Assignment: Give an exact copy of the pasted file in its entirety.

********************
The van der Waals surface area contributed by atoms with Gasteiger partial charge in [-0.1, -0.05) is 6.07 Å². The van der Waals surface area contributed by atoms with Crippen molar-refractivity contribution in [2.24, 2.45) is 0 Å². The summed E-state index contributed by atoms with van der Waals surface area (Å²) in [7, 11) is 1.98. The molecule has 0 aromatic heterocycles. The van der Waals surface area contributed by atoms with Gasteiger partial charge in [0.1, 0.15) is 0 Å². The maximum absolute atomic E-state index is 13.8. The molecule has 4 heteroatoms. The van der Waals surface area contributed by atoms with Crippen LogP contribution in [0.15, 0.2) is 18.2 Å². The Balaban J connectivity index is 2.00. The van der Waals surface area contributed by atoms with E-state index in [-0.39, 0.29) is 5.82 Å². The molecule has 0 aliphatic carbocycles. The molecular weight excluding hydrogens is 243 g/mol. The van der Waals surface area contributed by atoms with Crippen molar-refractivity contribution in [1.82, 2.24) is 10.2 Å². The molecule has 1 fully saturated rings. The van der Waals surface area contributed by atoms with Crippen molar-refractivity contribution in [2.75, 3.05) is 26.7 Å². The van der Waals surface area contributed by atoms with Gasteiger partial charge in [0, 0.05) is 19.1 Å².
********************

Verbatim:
The van der Waals surface area contributed by atoms with Gasteiger partial charge in [-0.1, -0.05) is 6.07 Å². The van der Waals surface area contributed by atoms with Crippen molar-refractivity contribution in [2.24, 2.45) is 0 Å². The summed E-state index contributed by atoms with van der Waals surface area (Å²) in [7, 11) is 1.98. The molecule has 0 aromatic heterocycles. The van der Waals surface area contributed by atoms with Gasteiger partial charge in [0.1, 0.15) is 0 Å². The maximum absolute atomic E-state index is 13.8. The molecule has 4 heteroatoms. The van der Waals surface area contributed by atoms with Crippen LogP contribution in [0.15, 0.2) is 18.2 Å². The Balaban J connectivity index is 2.00. The van der Waals surface area contributed by atoms with E-state index in [-0.39, 0.29) is 5.82 Å². The molecule has 0 aliphatic carbocycles. The molecular weight excluding hydrogens is 243 g/mol. The van der Waals surface area contributed by atoms with Crippen molar-refractivity contribution in [1.82, 2.24) is 10.2 Å². The molecule has 1 fully saturated rings. The van der Waals surface area contributed by atoms with Crippen molar-refractivity contribution in [2.75, 3.05) is 26.7 Å². The van der Waals surface area contributed by atoms with Gasteiger partial charge in [0, 0.05) is 19.1 Å².